Some people have beautiful teeth and have never suffered a cavity in their life. Then they have a baby and everything changes. During pregnancy, the body has greater nutritional requirements as it builds a baby complete with bones, skin, hair, nails, muscles, blood, nerves, and organs. Combine that with a more acidic pH, hormonal changes, vomiting, cravings, and food aversions, and you have the perfect storm for tooth decay. While nursing, the body also has elevated nutritional requirements. Failing to meet these requirements (plus barely having time to brush) can lead to further dental problems, including tooth loss.
Other Health Issues
We often associate disease with older adults, but health problems like diabetes, high blood pressure, and osteoporosis can affect young adults as well, compromising oral health and potentially causing tooth loss. If you have a chronic health condition or develop one in your twenties, it's very important to see a dentist regularly, along with a nutritionist, physical therapist, personal trainer, and medical specialist to stay on top of your overall health.
Trauma and Accidents
Finally, tooth loss can occur suddenly due to a fight or an accident on the sports field, at work, on the road, or from trauma. It can come from the most seemingly innocuous action, like using your teeth to open packets and cut sticky tape. If one of your teeth is accidentally knocked out, pick it up by the crown, rinse it with sterile water, and put it back in the socket or keep it in milk. A restorative dentist may be able to re-implant the tooth successfully if you go in with the knocked-out tooth right away.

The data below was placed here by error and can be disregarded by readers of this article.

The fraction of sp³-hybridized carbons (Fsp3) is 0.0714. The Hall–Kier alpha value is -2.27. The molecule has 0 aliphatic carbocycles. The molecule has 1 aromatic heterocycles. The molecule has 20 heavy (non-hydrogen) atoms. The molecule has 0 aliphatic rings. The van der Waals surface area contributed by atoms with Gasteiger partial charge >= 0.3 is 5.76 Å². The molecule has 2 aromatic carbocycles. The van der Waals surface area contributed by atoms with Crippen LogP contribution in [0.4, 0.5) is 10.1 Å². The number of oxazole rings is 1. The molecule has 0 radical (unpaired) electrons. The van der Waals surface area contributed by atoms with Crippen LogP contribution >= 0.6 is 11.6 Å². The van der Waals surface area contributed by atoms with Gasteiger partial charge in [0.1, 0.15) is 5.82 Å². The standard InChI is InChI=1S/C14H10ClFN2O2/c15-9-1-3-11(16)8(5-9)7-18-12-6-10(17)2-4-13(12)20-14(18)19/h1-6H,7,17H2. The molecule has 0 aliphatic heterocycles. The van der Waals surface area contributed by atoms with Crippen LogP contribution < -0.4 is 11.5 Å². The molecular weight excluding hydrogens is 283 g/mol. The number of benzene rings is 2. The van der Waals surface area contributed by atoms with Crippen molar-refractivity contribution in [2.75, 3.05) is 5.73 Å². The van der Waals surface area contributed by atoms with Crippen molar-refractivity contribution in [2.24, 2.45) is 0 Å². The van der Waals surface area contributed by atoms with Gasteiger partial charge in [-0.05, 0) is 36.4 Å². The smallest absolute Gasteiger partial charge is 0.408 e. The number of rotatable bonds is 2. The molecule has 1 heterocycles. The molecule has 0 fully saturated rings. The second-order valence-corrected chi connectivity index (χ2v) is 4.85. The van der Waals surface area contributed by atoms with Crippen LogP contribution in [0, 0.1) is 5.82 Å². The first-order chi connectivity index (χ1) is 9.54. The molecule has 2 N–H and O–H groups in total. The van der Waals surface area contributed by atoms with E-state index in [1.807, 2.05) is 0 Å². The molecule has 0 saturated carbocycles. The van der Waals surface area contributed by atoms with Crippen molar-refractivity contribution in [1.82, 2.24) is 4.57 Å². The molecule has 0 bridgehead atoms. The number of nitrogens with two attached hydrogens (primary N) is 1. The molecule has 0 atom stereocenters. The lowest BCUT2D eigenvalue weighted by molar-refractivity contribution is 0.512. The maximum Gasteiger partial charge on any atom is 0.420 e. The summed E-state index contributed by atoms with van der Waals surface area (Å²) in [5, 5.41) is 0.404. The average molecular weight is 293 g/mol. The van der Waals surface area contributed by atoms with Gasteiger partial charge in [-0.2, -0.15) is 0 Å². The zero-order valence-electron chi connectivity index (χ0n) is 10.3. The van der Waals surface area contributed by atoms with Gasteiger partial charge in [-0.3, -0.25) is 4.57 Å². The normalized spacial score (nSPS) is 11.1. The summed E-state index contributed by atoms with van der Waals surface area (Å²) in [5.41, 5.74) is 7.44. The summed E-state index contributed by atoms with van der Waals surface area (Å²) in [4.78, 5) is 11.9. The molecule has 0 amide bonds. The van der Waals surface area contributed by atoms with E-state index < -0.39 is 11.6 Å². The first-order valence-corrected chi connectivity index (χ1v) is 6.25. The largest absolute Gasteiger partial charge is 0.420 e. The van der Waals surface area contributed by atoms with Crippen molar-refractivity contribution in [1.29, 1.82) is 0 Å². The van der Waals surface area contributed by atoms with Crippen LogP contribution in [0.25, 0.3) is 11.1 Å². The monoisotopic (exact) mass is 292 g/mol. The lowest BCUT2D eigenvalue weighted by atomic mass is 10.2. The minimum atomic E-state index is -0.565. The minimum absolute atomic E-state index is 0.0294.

Tooth Loss Can Be Treated
The good news if you have lost one or more teeth in your twenties is that cosmetic dentistry treatments can restore your smile, your bite, and your confidence. Today, treatments like porcelain dental implants, crowns, bridges, and full mouth restorations can replace missing teeth, allowing you to eat and drink normally and maintain your youthful appearance.
When you visit a cosmetic dentist, he or she will perform a detailed assessment of your oral health, identify the issues that led to tooth loss, and help you develop a dental care plan to slow or halt further degeneration. Depending on the issues involved, this may involve:
Changes to your dietary habits, such as limiting the frequency of sugar, coffee, lemon juice, and wine to once a day or even once a week—as well as smoking cessation and including more bone-healthy foods in your diet.
Changes to your oral hygiene routine such as switching to a fluoridated toothpaste or adding steps such as effective flossing, tongue scraping, and rinsing with an antiseptic mouthwash daily to remove bacteria that cause decay.
TMJ botox injections to relax the jaw, or a custom night guard to prevent damage from tooth grinding.
Treatment with Invisalign clear retainers to correct bite issues and make it easier to reach all of the parts of your teeth when you brush.
Periodontal treatments and gum surgery to restore the health of your gums.
A bone graft to restore bone loss in the jaw.
Take Steps to Restore Your Smile
Losing permanent teeth at a young age can be discouraging, but the situation can be salvaged if you act quickly. Experienced cosmetic dentists—like Dr. Glosman in Beverly Hills—are experts in evaluating oral health issues and restoring smiles in the short term and even permanently.
If you have a missing tooth or even several missing teeth, you don’t have to be consigned to a lifetime of wearing dentures. See a restorative dentist today for a brighter, healthier dental future.